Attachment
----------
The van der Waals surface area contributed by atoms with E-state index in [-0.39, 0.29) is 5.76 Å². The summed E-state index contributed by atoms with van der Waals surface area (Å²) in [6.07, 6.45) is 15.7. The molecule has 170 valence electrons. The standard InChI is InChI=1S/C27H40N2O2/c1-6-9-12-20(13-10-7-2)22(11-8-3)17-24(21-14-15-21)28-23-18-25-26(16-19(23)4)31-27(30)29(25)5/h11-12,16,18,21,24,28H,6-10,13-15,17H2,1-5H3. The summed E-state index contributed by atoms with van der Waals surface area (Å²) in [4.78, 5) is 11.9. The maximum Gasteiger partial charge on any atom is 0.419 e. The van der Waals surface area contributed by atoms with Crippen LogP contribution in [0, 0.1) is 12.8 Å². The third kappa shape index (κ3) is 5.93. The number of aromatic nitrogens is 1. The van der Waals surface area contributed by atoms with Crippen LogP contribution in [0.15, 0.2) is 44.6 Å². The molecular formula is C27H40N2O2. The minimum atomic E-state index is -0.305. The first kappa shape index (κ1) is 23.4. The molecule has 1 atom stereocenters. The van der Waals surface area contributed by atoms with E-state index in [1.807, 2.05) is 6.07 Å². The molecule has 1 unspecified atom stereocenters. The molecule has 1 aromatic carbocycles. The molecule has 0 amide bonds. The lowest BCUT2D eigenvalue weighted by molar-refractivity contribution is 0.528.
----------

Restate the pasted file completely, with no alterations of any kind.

The van der Waals surface area contributed by atoms with E-state index in [-0.39, 0.29) is 5.76 Å². The summed E-state index contributed by atoms with van der Waals surface area (Å²) in [6.07, 6.45) is 15.7. The molecule has 170 valence electrons. The standard InChI is InChI=1S/C27H40N2O2/c1-6-9-12-20(13-10-7-2)22(11-8-3)17-24(21-14-15-21)28-23-18-25-26(16-19(23)4)31-27(30)29(25)5/h11-12,16,18,21,24,28H,6-10,13-15,17H2,1-5H3. The summed E-state index contributed by atoms with van der Waals surface area (Å²) in [4.78, 5) is 11.9. The maximum Gasteiger partial charge on any atom is 0.419 e. The van der Waals surface area contributed by atoms with Crippen LogP contribution in [0, 0.1) is 12.8 Å². The third kappa shape index (κ3) is 5.93. The number of aromatic nitrogens is 1. The van der Waals surface area contributed by atoms with Crippen LogP contribution in [0.15, 0.2) is 44.6 Å². The molecular formula is C27H40N2O2. The minimum atomic E-state index is -0.305. The first kappa shape index (κ1) is 23.4. The molecule has 1 atom stereocenters. The van der Waals surface area contributed by atoms with E-state index in [1.807, 2.05) is 6.07 Å². The molecule has 1 unspecified atom stereocenters. The molecule has 1 aromatic carbocycles. The molecule has 0 amide bonds. The lowest BCUT2D eigenvalue weighted by molar-refractivity contribution is 0.528.